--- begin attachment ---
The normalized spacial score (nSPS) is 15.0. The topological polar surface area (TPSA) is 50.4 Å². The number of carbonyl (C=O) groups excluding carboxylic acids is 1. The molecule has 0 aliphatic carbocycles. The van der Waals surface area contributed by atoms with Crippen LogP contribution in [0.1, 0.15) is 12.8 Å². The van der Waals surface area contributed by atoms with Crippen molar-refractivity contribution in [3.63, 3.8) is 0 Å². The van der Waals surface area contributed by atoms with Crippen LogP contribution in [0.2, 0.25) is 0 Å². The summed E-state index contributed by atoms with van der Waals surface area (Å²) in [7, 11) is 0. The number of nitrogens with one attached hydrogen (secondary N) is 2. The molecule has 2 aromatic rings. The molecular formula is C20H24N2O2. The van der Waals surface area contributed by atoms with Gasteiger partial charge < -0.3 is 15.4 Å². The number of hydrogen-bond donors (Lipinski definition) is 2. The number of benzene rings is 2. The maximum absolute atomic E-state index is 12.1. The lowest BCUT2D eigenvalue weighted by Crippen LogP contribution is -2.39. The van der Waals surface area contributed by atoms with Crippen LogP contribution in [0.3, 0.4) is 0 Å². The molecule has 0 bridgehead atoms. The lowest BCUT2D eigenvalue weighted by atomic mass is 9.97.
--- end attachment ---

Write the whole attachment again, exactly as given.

The normalized spacial score (nSPS) is 15.0. The topological polar surface area (TPSA) is 50.4 Å². The number of carbonyl (C=O) groups excluding carboxylic acids is 1. The molecule has 0 aliphatic carbocycles. The van der Waals surface area contributed by atoms with Crippen LogP contribution in [0.1, 0.15) is 12.8 Å². The van der Waals surface area contributed by atoms with Crippen molar-refractivity contribution in [3.63, 3.8) is 0 Å². The van der Waals surface area contributed by atoms with Crippen LogP contribution in [0.2, 0.25) is 0 Å². The summed E-state index contributed by atoms with van der Waals surface area (Å²) in [7, 11) is 0. The number of nitrogens with one attached hydrogen (secondary N) is 2. The molecule has 2 aromatic rings. The molecular formula is C20H24N2O2. The van der Waals surface area contributed by atoms with Gasteiger partial charge < -0.3 is 15.4 Å². The number of hydrogen-bond donors (Lipinski definition) is 2. The number of benzene rings is 2. The maximum absolute atomic E-state index is 12.1. The lowest BCUT2D eigenvalue weighted by Crippen LogP contribution is -2.39. The van der Waals surface area contributed by atoms with Crippen LogP contribution in [0.3, 0.4) is 0 Å². The molecule has 0 bridgehead atoms. The lowest BCUT2D eigenvalue weighted by atomic mass is 9.97.